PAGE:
# CISC667, F05, Lec15, Liao1 CISC 667 Intro to Bioinformatics (Fall 2005) Phylogenetic Trees (II) Distance-based methods.

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CISC667, F05, Lec15, Liao1 CISC 667 Intro to Bioinformatics (Fall 2005) Phylogenetic Trees (II) Distance-based methods

CISC667, F05, Lec15, Liao2 UPGMA – unweighted pair group method using arithmetic averages Distance between two clusters C i and C j : d ij = (1/|C i ||C j |)  p  Ci, q  Cj d pq. Note: it is NOT always possible to interpret pairwise sequence similarity scores as metric distance.

CISC667, F05, Lec15, Liao3 Algorithm: UPGMA Initialization: –Assign each sequence i to its own cluster C i –Define one leaf of T for each sequence, and place at height zero Iteration: –Determine the two clusters i, j for which d ij is minimal. –Define a new cluster k by C k = C i  C j, and define d km for all m –Define a node k with daughter noes I and j, and place it at height d ij / 2. –Add k to the current clusters and remove i and j. Termination: –When only two clusters i, j remain, place the root at height d ij / 2.

CISC667, F05, Lec15, Liao4 Ultrametric: for any triplet (x i, x j, x k ), distances d ij, d jk, d ki are either all equal or two are equal and the remaining is smaller. Molecular clock: two siblings evolve at the same constant rate. Such requirements are often not satisfied, and UPGMA trees then will be not correct. For example, 1 2 3 41423 Actual tree Tree reconstructed incorrectly using UPGMA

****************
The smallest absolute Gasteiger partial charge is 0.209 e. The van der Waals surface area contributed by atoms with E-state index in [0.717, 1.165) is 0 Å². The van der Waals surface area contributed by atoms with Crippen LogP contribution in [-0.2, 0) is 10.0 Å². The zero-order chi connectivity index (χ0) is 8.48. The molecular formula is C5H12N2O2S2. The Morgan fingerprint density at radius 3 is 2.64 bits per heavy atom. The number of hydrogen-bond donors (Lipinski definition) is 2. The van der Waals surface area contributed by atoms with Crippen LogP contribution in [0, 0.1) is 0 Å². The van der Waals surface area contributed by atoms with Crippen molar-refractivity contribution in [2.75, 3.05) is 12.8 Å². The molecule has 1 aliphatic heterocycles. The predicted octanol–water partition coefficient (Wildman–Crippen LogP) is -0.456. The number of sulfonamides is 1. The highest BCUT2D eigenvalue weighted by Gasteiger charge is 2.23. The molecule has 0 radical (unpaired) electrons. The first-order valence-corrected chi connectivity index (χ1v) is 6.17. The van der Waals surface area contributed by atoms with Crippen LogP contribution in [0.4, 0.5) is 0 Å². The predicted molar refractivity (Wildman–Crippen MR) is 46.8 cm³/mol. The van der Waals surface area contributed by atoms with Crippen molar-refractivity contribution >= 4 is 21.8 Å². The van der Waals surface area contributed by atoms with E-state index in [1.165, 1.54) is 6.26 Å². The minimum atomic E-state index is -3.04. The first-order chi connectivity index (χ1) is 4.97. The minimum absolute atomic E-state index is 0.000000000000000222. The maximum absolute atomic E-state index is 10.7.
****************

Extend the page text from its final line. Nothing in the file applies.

CISC667, F05, Lec15, Liao5 Neighbor-joining: –Distances are additive. –Given a pair of leaves, determine if they are neighboring leaves (not necessarily with shortest distance) –Once we merge a pair of neighboring leaves, how do we compute the distance between this pair (as a whole, called k) and another leaf, called m? ½ (d im + d jm – d ij ) = ½ (d ik + d km + d jk + d km - d ik - d jk ) = ½ (d km + d km ) = d km. i j k m

CISC667, F05, Lec15, Liao6 Without a tree, how can we know that if two leaves are neighbor (when neighbors do not mean shortest distance)? Theorem (Saitou & Nei, 1987): For each leaf i, define r i as r i = (1/(|L|-2))  k  L d ik, where L stands for the set of leaves. Then a pair of leaves i and j will be neighboring leaves if D ij = d ij – (r i + r j ) is minimal.

CISC667, F05, Lec15, Liao7 Example: d 12 = 0.3 D 12 = -0.9 d 13 = 0.5 D 13 = -1.2 d 14 = 0.6 D 14 = -1.1 d 23 = 0.6 D 23 = -1.1 d 24 = 0.5 D 24 = -1.2 d 34 = 0.9 D 34 = -1.1 r 1 = 0.7 r 2 = 0.7 r 3 = 1.0 r 4 = 1.0 Neighbor joining will generate unrooted trees. 12 34 0.1 0.4

CISC667, F05, Lec15, Liao8 Pros and Cons of distance-based methods –Easy to implement, and fast to run –Robust to minor sequence errors –Distance-based phylogenetic trees do not generate ancestral sequences –Definition of “distance” may be problematic

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